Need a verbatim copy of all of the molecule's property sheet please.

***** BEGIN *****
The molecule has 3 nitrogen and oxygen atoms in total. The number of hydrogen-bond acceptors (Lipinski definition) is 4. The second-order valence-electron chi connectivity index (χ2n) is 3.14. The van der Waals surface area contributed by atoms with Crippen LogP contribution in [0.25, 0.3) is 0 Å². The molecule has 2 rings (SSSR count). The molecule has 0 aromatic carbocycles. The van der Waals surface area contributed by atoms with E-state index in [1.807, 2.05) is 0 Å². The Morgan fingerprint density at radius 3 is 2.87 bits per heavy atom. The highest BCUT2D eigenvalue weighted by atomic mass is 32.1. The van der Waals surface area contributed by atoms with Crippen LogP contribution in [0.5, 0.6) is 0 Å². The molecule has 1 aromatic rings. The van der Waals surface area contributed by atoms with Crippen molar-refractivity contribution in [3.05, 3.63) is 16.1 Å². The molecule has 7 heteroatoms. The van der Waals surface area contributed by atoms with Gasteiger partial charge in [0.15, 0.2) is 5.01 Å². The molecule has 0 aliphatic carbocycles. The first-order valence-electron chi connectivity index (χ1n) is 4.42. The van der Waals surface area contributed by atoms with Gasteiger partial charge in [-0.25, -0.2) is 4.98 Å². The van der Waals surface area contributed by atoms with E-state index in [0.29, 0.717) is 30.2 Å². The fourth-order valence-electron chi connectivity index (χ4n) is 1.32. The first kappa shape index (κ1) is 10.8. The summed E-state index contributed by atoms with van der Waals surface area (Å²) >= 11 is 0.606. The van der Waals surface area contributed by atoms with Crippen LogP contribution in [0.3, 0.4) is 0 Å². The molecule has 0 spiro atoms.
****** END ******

The molecule has 3 nitrogen and oxygen atoms in total. The number of hydrogen-bond acceptors (Lipinski definition) is 4. The second-order valence-electron chi connectivity index (χ2n) is 3.14. The van der Waals surface area contributed by atoms with Crippen LogP contribution in [0.25, 0.3) is 0 Å². The molecule has 2 rings (SSSR count). The molecule has 0 aromatic carbocycles. The van der Waals surface area contributed by atoms with E-state index in [1.807, 2.05) is 0 Å². The Morgan fingerprint density at radius 3 is 2.87 bits per heavy atom. The highest BCUT2D eigenvalue weighted by atomic mass is 32.1. The van der Waals surface area contributed by atoms with Crippen LogP contribution in [0.5, 0.6) is 0 Å². The molecule has 1 aromatic rings. The van der Waals surface area contributed by atoms with Crippen molar-refractivity contribution in [3.05, 3.63) is 16.1 Å². The molecule has 7 heteroatoms. The van der Waals surface area contributed by atoms with Gasteiger partial charge in [0.15, 0.2) is 5.01 Å². The molecule has 0 aliphatic carbocycles. The first-order valence-electron chi connectivity index (χ1n) is 4.42. The van der Waals surface area contributed by atoms with Gasteiger partial charge in [-0.25, -0.2) is 4.98 Å². The van der Waals surface area contributed by atoms with E-state index in [0.29, 0.717) is 30.2 Å². The fourth-order valence-electron chi connectivity index (χ4n) is 1.32. The first kappa shape index (κ1) is 10.8. The summed E-state index contributed by atoms with van der Waals surface area (Å²) >= 11 is 0.606. The van der Waals surface area contributed by atoms with Crippen LogP contribution in [0.3, 0.4) is 0 Å². The molecule has 0 spiro atoms.